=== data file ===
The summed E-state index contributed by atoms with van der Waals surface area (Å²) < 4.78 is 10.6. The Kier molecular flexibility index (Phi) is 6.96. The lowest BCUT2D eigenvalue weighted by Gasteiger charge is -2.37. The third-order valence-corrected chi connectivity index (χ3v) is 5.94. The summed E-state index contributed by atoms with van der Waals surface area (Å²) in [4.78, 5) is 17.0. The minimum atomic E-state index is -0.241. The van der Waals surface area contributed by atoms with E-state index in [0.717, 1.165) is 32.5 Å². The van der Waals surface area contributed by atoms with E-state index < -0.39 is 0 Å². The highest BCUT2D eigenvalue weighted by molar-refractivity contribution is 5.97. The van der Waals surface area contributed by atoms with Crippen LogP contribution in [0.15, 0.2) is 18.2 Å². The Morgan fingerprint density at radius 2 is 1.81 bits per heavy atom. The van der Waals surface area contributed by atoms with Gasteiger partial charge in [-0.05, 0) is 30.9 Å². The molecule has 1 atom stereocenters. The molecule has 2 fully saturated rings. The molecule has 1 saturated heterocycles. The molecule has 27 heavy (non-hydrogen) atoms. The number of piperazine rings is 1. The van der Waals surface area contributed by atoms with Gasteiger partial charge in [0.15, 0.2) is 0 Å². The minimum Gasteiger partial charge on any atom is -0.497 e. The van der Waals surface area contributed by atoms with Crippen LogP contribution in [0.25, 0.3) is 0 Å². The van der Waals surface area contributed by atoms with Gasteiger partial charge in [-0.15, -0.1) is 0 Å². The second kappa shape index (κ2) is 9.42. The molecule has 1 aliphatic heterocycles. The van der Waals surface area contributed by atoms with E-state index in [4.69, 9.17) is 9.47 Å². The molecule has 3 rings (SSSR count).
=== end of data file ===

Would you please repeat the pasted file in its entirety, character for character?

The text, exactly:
The summed E-state index contributed by atoms with van der Waals surface area (Å²) < 4.78 is 10.6. The Kier molecular flexibility index (Phi) is 6.96. The lowest BCUT2D eigenvalue weighted by Gasteiger charge is -2.37. The third-order valence-corrected chi connectivity index (χ3v) is 5.94. The summed E-state index contributed by atoms with van der Waals surface area (Å²) in [4.78, 5) is 17.0. The minimum atomic E-state index is -0.241. The van der Waals surface area contributed by atoms with E-state index in [0.717, 1.165) is 32.5 Å². The van der Waals surface area contributed by atoms with E-state index < -0.39 is 0 Å². The highest BCUT2D eigenvalue weighted by molar-refractivity contribution is 5.97. The van der Waals surface area contributed by atoms with Crippen LogP contribution in [0.15, 0.2) is 18.2 Å². The Morgan fingerprint density at radius 2 is 1.81 bits per heavy atom. The van der Waals surface area contributed by atoms with Gasteiger partial charge in [-0.05, 0) is 30.9 Å². The molecule has 1 atom stereocenters. The molecule has 2 fully saturated rings. The molecule has 1 saturated heterocycles. The molecule has 27 heavy (non-hydrogen) atoms. The number of piperazine rings is 1. The van der Waals surface area contributed by atoms with Gasteiger partial charge in [0.15, 0.2) is 0 Å². The minimum Gasteiger partial charge on any atom is -0.497 e. The van der Waals surface area contributed by atoms with Crippen LogP contribution in [0.25, 0.3) is 0 Å². The van der Waals surface area contributed by atoms with Gasteiger partial charge in [-0.15, -0.1) is 0 Å². The second kappa shape index (κ2) is 9.42. The molecule has 1 aliphatic heterocycles. The van der Waals surface area contributed by atoms with E-state index in [4.69, 9.17) is 9.47 Å². The molecule has 3 rings (SSSR count).